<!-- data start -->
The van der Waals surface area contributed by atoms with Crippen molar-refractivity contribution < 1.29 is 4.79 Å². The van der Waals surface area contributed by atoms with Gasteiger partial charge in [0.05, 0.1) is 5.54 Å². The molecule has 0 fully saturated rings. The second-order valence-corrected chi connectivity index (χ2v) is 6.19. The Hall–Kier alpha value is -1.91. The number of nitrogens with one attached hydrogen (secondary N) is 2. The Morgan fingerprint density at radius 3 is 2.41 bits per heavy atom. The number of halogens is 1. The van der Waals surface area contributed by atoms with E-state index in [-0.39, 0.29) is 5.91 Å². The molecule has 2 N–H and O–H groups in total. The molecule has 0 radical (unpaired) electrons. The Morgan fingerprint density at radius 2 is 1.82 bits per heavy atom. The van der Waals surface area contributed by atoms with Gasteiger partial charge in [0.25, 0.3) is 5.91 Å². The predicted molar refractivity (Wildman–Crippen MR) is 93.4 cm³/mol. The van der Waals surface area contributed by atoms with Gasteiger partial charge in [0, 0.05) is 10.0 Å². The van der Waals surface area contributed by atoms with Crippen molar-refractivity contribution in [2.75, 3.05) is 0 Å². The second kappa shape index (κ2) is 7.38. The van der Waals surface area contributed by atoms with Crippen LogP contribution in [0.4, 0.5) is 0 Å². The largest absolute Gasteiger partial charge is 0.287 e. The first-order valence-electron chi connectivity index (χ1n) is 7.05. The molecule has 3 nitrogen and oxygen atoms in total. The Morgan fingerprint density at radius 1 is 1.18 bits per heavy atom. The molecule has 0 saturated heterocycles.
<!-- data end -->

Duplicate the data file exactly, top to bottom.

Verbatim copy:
The van der Waals surface area contributed by atoms with Crippen molar-refractivity contribution < 1.29 is 4.79 Å². The van der Waals surface area contributed by atoms with Gasteiger partial charge in [0.05, 0.1) is 5.54 Å². The molecule has 0 fully saturated rings. The second-order valence-corrected chi connectivity index (χ2v) is 6.19. The Hall–Kier alpha value is -1.91. The number of nitrogens with one attached hydrogen (secondary N) is 2. The Morgan fingerprint density at radius 3 is 2.41 bits per heavy atom. The number of halogens is 1. The van der Waals surface area contributed by atoms with E-state index in [-0.39, 0.29) is 5.91 Å². The molecule has 2 N–H and O–H groups in total. The molecule has 0 radical (unpaired) electrons. The Morgan fingerprint density at radius 2 is 1.82 bits per heavy atom. The van der Waals surface area contributed by atoms with Gasteiger partial charge in [0.25, 0.3) is 5.91 Å². The predicted molar refractivity (Wildman–Crippen MR) is 93.4 cm³/mol. The van der Waals surface area contributed by atoms with Gasteiger partial charge in [0, 0.05) is 10.0 Å². The van der Waals surface area contributed by atoms with Crippen molar-refractivity contribution in [2.75, 3.05) is 0 Å². The second kappa shape index (κ2) is 7.38. The van der Waals surface area contributed by atoms with Crippen LogP contribution in [0.4, 0.5) is 0 Å². The largest absolute Gasteiger partial charge is 0.287 e. The first-order valence-electron chi connectivity index (χ1n) is 7.05. The molecule has 3 nitrogen and oxygen atoms in total. The Morgan fingerprint density at radius 1 is 1.18 bits per heavy atom. The molecule has 0 saturated heterocycles.